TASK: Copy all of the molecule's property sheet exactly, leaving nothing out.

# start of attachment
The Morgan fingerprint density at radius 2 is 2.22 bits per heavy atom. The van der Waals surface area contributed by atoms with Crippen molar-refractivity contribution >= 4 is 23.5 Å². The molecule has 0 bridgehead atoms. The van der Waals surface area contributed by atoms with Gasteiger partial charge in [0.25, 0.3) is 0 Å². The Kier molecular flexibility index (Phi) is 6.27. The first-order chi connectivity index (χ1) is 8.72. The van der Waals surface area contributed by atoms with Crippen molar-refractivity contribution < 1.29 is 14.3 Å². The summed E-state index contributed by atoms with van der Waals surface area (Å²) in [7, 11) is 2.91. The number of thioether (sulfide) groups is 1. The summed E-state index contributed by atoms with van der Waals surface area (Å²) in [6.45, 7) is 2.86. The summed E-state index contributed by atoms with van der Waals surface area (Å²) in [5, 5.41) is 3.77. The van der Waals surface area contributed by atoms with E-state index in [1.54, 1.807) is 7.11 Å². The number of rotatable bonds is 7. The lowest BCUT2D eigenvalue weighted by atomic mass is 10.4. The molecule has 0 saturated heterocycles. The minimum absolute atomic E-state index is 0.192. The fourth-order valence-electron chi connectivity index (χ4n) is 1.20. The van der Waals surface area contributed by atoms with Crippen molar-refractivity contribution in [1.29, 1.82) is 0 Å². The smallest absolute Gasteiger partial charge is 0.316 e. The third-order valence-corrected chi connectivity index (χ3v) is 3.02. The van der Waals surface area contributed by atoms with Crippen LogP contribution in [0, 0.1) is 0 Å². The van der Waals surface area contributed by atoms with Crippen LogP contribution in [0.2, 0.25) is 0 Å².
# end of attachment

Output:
The Morgan fingerprint density at radius 2 is 2.22 bits per heavy atom. The van der Waals surface area contributed by atoms with Crippen molar-refractivity contribution >= 4 is 23.5 Å². The molecule has 0 bridgehead atoms. The van der Waals surface area contributed by atoms with Gasteiger partial charge in [0.25, 0.3) is 0 Å². The Kier molecular flexibility index (Phi) is 6.27. The first-order chi connectivity index (χ1) is 8.72. The van der Waals surface area contributed by atoms with Crippen molar-refractivity contribution < 1.29 is 14.3 Å². The summed E-state index contributed by atoms with van der Waals surface area (Å²) in [7, 11) is 2.91. The number of thioether (sulfide) groups is 1. The summed E-state index contributed by atoms with van der Waals surface area (Å²) in [6.45, 7) is 2.86. The summed E-state index contributed by atoms with van der Waals surface area (Å²) in [5, 5.41) is 3.77. The van der Waals surface area contributed by atoms with E-state index in [1.54, 1.807) is 7.11 Å². The number of rotatable bonds is 7. The lowest BCUT2D eigenvalue weighted by atomic mass is 10.4. The molecule has 0 saturated heterocycles. The minimum absolute atomic E-state index is 0.192. The fourth-order valence-electron chi connectivity index (χ4n) is 1.20. The van der Waals surface area contributed by atoms with Crippen molar-refractivity contribution in [1.29, 1.82) is 0 Å². The smallest absolute Gasteiger partial charge is 0.316 e. The third-order valence-corrected chi connectivity index (χ3v) is 3.02. The van der Waals surface area contributed by atoms with Crippen LogP contribution in [0, 0.1) is 0 Å². The van der Waals surface area contributed by atoms with Crippen LogP contribution in [0.2, 0.25) is 0 Å².